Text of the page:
the world rests on a tortoise

The animal that carries its home on its back. Whose spine is fixed, within a solid shell. The one who beats both Achilles and the hare; the one who paralyses himself to sleep and then wakes up to announce the spring; the one who, at will, can store sperm up to two years before she allows her eggs to be fertilized. Lonesome George, the last of his kind, apathetically fighting extinction with his Swiss girl-friend, Boncuk, whom we saved from a forest fire so that he could simultaneously eat and walk on cucumber peels, and the one from the Blade Runner humanity test “You’re in a desert, you see a tortoise, you flip it on its back…”

the world rests on a tortoise is a practice-based research project that aims to explore the tortoise as a container in which we can engage with our relationship to home, to space, to earth, to distances, to lights, to time, to age and to agelessness, to conservation, to extinction, to death, to hibernating, to burrowing, to being invisible, to reappearing, to keeping going, to staying, staying still, staying on the road, staying the same. The questions are numerous: Is an animal an archetype? Are the fables, the biology, the palaeontology its mythology, the animal kingdom its pantheon? Did we choose the tortoise or did the tortoise choose us? Is there something tortugal that wishes to be embodied, understood, today? How can one engage with the tortoise archetypally—precisely, by sticking to the details, yet blindly, by staying in the unknown? Can we befriend the tortoise, surrender to what it is rather than to reduce it to our knowing of it? Can we respond from where it’s at?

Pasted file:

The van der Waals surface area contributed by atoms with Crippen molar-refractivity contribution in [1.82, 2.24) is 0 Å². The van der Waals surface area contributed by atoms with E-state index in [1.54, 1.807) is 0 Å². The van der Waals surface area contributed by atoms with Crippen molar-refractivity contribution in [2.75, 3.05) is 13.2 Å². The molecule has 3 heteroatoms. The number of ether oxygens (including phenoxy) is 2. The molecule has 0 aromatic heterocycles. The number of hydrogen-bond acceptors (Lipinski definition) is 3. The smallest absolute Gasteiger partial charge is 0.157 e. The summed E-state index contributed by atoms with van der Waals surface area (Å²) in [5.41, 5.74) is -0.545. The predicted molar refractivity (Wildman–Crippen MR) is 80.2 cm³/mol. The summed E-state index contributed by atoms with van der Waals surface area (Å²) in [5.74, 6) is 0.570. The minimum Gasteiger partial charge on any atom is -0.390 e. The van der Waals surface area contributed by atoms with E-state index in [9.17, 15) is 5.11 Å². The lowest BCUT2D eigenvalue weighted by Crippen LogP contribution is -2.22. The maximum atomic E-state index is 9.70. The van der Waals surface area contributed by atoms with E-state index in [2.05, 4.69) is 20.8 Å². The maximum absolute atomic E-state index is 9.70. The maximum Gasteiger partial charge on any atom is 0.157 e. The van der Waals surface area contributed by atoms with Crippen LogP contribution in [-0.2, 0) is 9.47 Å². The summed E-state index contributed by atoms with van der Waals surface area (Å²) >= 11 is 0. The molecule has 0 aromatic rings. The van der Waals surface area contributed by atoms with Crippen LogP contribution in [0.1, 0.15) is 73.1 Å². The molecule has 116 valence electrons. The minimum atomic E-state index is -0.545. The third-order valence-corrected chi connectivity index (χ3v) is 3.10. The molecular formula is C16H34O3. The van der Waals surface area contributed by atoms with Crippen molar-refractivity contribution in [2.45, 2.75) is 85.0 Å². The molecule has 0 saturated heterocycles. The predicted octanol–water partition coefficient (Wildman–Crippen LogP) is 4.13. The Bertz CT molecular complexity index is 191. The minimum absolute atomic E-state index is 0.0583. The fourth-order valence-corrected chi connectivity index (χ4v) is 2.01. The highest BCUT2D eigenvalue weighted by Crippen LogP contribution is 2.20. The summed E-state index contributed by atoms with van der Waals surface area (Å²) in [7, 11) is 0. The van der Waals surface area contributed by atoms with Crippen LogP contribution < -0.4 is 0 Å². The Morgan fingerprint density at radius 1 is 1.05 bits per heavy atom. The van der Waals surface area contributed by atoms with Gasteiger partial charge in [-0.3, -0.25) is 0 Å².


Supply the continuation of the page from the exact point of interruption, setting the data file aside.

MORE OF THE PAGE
As part of the project, we have been developing training exercises, structures for improvisation, encounters with rules and restrictions, personas, walks, work with objects and masks. We have come upon a number of containers, some of which can be loosely named and described as: ‘I am where I wish not to be’ an exercise based on stepping in and out of different imagined territories alone or with/against another, ‘the walk’ a structured improvisation in developing obstacles in pursuit of one’s own slowness, ‘the meeting’ where one becomes a tortoise, person, clown, or hare face to the other, ‘I know what it is to be young’ character work with coats as shells.

performative outcomes:

the world rests on a tortoise: a durational walk and the tortoise: a video response

performed by: Katja Hilevaara, Göze Saner
resident spectators: Marissia Fragkou, Marilena Zaroulia
video: Francesca Castelbuono, Giannoula Gkioni

19 February 2009, Let’s Murder the Moonshine: 100 Years of Futurism,
Goldsmiths, University of London, London